(Not quite sure why I am calling these “editorials”, I just have not come up with a better label)
Anyone who has been following my love and love to hate relationship with social media, Twitter specifically, knows how up and down I can be on this topic. However, I do believe I have found a happy place. While I have not totally disconnected OWL’s Asylum from Twitter, I have developed an on-going pattern of usage. That would be, a usage of non-usage. As a practitioner of strategies of no strategy I feel quite delighted about all of this.
I grew up in a time where everyone wanted to be on television. Being seen on a television screen for any number of reasons, including just being a game show contestant, was akin to accomplishment. These days, I see a similar set of social dynamics surrounding social media. There is a notion that if you post it, millions of dollars will flow your way. In that same vein of people doing anything to appear on television, there is now an insurmountable flow of content displaying people doing all sorts of just stupid. It is not that “stupid” part which alarms me, though, ironically. It is that people do not realize just how saturated these spaces become.
Showing up is not enough. While I am one of those persons that believes content drives its own demand, I do also believe that market spaces dictate consumption practices. Youtube is that new satellite dish of those 1980s and 1990s. For those of you who do not remember or simply cannot remember because you were not there, let me take you back.
During my youth, when someone’s parents purchased a satellite dish, it was this huge deal because they now had this seemingly infinite array of channels to choose from. Now, what is different from then and now is that most people either were still on UHF/VHF, cable with limited channels(let’s say 130 choices), or no television at all. What was always funny, however, was that even with all those choices, those people would still watch those same stations that people who only had UHF/VHF(roughly 21 or so choices of channels). Television consumption being a predominantly social event, no matter how swank those new channels, no viewing audience meant no one cared what you saw at recess that next morning.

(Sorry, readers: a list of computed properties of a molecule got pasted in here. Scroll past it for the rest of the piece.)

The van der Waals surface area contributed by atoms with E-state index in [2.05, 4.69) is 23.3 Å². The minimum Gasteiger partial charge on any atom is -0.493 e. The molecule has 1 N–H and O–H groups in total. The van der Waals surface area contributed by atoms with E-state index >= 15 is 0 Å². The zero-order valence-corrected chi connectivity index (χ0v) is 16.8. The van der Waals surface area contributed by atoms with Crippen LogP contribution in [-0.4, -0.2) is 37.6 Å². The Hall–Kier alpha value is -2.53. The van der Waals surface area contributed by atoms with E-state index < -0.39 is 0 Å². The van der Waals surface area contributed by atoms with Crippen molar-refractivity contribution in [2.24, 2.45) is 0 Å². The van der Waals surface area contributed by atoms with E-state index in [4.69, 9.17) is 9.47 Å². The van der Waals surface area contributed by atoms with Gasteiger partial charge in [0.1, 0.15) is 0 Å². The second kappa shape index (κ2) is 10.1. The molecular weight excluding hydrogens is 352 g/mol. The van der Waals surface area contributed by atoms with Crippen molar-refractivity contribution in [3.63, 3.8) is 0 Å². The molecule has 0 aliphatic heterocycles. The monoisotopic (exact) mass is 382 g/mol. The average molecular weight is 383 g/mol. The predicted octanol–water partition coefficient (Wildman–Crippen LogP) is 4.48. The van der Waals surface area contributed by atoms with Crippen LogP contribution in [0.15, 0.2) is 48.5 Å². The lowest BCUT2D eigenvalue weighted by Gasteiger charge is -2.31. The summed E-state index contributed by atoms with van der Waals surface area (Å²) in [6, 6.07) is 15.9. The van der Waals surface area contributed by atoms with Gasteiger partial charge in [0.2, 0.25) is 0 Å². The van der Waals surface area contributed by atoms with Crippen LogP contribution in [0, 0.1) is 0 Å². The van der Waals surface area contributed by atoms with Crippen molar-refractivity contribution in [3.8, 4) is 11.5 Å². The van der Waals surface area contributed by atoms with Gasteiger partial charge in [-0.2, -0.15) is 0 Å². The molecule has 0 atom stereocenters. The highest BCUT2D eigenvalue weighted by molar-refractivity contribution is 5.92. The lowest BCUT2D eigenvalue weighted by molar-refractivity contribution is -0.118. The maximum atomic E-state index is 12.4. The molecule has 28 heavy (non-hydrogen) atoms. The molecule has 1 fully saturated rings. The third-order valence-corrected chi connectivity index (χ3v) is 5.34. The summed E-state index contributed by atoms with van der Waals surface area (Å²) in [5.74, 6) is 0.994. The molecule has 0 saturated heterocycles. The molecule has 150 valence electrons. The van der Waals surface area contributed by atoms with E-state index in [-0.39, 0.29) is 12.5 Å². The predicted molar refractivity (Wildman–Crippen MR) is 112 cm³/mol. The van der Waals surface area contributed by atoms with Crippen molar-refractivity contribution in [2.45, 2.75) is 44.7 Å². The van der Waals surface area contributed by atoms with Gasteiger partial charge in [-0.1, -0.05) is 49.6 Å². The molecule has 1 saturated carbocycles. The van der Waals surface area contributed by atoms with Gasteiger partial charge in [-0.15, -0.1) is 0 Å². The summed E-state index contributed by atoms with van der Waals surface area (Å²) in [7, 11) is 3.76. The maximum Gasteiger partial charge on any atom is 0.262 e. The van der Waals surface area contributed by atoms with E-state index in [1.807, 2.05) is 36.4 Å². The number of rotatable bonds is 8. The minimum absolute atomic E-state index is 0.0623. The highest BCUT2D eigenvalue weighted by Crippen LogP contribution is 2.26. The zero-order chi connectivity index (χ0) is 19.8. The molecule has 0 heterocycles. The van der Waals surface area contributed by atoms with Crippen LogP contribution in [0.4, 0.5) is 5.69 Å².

I see social media in a similar light. Let us step all that way back, alright. I see this WORLD WIDE WEB in that similar light. There are more websites online than people in United States of America. For all intents and purposes, that represents infinite choice. Yet, just like that satellite television, most people on Earth only visit a hand full of sites. Coming back to YouTube, or Twitter, or Facebook, or Snapchat, or Instagram, these same dynamics creep in. When you log onto these modern channels, their algorithms, those pesky codes that nudge our behavior and limit our choices on these platforms, are written to show us most watched, most seen, most discussed, most followed, or some variant of “most” engaged content. This leaves a very long tail of obscure content vying for eyeballs under this same dynamic that caused “Girls Gone Wild” to become a thing in early 2000s.
While I embrace these platforms as communications mediums, I also have to be honest about my purposes. I do not care about millions of views if none of those millions ever develop a relationship with Asylum off of these more popular platforms. One million followers on Twitter cannot help me if none of those Twitter users become OWL’s Asylum subscribers. So, I do not use any of these services if I cannot link directly to here. I have my own site. It costs me to operate OWL’s Asylum, why would I own a house that I am never in?
And that has become my strategy of no strategy. I will not post any content outside of OWL’s Asylum that I cannot add a link to. Any dialogue must occur through private channels on that application or we can just text each other. If we do not feel comfortable enough with each other to exchange numbers, then our publicly distributed and databased dialogue probably will be fake anyway.